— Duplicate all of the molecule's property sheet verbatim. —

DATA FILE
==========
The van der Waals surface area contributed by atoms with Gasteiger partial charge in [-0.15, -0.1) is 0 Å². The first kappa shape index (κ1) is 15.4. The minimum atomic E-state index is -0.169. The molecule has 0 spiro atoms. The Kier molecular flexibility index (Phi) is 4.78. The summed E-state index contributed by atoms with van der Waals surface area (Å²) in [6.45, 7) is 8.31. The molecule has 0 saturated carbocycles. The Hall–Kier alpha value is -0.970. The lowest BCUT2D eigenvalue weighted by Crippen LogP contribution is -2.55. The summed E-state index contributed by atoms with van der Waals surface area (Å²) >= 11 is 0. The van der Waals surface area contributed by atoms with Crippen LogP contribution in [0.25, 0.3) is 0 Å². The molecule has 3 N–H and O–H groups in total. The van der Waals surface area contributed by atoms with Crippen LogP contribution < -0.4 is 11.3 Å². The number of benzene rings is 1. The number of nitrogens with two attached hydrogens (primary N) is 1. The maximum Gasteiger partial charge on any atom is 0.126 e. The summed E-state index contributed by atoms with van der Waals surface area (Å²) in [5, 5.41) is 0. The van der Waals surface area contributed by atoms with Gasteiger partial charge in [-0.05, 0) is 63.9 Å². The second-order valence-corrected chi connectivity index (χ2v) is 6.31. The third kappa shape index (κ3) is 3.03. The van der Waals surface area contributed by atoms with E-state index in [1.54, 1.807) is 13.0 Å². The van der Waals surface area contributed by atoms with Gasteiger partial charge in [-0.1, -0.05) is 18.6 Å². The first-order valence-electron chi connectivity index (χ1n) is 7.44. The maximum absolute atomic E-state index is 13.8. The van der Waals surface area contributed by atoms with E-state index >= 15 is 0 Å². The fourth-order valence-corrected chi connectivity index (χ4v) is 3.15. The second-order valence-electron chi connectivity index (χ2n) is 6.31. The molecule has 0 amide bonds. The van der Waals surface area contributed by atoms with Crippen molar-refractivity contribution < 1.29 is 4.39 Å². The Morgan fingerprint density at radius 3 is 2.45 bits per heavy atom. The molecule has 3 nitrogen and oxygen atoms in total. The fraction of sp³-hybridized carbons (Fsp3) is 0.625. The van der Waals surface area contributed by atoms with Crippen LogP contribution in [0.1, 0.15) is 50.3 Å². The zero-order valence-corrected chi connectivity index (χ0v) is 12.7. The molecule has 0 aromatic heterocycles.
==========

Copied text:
The van der Waals surface area contributed by atoms with Gasteiger partial charge in [-0.15, -0.1) is 0 Å². The first kappa shape index (κ1) is 15.4. The minimum atomic E-state index is -0.169. The molecule has 0 spiro atoms. The Kier molecular flexibility index (Phi) is 4.78. The summed E-state index contributed by atoms with van der Waals surface area (Å²) in [6.45, 7) is 8.31. The molecule has 0 saturated carbocycles. The Hall–Kier alpha value is -0.970. The lowest BCUT2D eigenvalue weighted by Crippen LogP contribution is -2.55. The summed E-state index contributed by atoms with van der Waals surface area (Å²) >= 11 is 0. The van der Waals surface area contributed by atoms with Crippen LogP contribution in [0.25, 0.3) is 0 Å². The molecule has 3 N–H and O–H groups in total. The van der Waals surface area contributed by atoms with Crippen LogP contribution < -0.4 is 11.3 Å². The number of benzene rings is 1. The number of nitrogens with two attached hydrogens (primary N) is 1. The maximum Gasteiger partial charge on any atom is 0.126 e. The summed E-state index contributed by atoms with van der Waals surface area (Å²) in [5, 5.41) is 0. The van der Waals surface area contributed by atoms with Gasteiger partial charge in [-0.05, 0) is 63.9 Å². The second-order valence-corrected chi connectivity index (χ2v) is 6.31. The third kappa shape index (κ3) is 3.03. The van der Waals surface area contributed by atoms with E-state index in [1.54, 1.807) is 13.0 Å². The van der Waals surface area contributed by atoms with Gasteiger partial charge in [-0.1, -0.05) is 18.6 Å². The first-order valence-electron chi connectivity index (χ1n) is 7.44. The maximum absolute atomic E-state index is 13.8. The van der Waals surface area contributed by atoms with E-state index >= 15 is 0 Å². The fourth-order valence-corrected chi connectivity index (χ4v) is 3.15. The second-order valence-electron chi connectivity index (χ2n) is 6.31. The molecule has 0 amide bonds. The van der Waals surface area contributed by atoms with Crippen molar-refractivity contribution < 1.29 is 4.39 Å². The Morgan fingerprint density at radius 3 is 2.45 bits per heavy atom. The molecule has 3 nitrogen and oxygen atoms in total. The fraction of sp³-hybridized carbons (Fsp3) is 0.625. The van der Waals surface area contributed by atoms with Crippen LogP contribution in [0.1, 0.15) is 50.3 Å². The zero-order valence-corrected chi connectivity index (χ0v) is 12.7. The molecule has 0 aromatic heterocycles.